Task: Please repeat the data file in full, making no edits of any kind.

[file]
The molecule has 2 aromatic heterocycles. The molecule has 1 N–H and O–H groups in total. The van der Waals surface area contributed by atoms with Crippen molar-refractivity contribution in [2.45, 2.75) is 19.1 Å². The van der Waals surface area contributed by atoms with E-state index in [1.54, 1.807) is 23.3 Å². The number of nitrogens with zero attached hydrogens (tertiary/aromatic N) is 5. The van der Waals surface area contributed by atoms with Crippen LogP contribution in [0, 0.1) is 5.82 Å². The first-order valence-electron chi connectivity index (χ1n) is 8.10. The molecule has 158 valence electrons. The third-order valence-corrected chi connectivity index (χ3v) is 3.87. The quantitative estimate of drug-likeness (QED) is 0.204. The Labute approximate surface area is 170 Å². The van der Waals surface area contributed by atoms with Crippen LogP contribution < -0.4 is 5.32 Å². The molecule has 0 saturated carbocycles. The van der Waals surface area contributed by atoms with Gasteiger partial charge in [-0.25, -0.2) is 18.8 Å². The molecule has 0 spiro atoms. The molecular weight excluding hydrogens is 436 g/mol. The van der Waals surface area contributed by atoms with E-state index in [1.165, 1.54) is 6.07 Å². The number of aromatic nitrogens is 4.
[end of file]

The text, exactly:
The molecule has 2 aromatic heterocycles. The molecule has 1 N–H and O–H groups in total. The van der Waals surface area contributed by atoms with Crippen molar-refractivity contribution in [2.45, 2.75) is 19.1 Å². The van der Waals surface area contributed by atoms with E-state index in [1.54, 1.807) is 23.3 Å². The number of nitrogens with zero attached hydrogens (tertiary/aromatic N) is 5. The van der Waals surface area contributed by atoms with Crippen LogP contribution in [0, 0.1) is 5.82 Å². The first-order valence-electron chi connectivity index (χ1n) is 8.10. The molecule has 158 valence electrons. The third-order valence-corrected chi connectivity index (χ3v) is 3.87. The quantitative estimate of drug-likeness (QED) is 0.204. The Labute approximate surface area is 170 Å². The van der Waals surface area contributed by atoms with Crippen LogP contribution < -0.4 is 5.32 Å². The molecule has 0 saturated carbocycles. The van der Waals surface area contributed by atoms with Gasteiger partial charge in [-0.25, -0.2) is 18.8 Å². The molecule has 0 spiro atoms. The molecular weight excluding hydrogens is 436 g/mol. The van der Waals surface area contributed by atoms with E-state index in [1.165, 1.54) is 6.07 Å². The number of aromatic nitrogens is 4.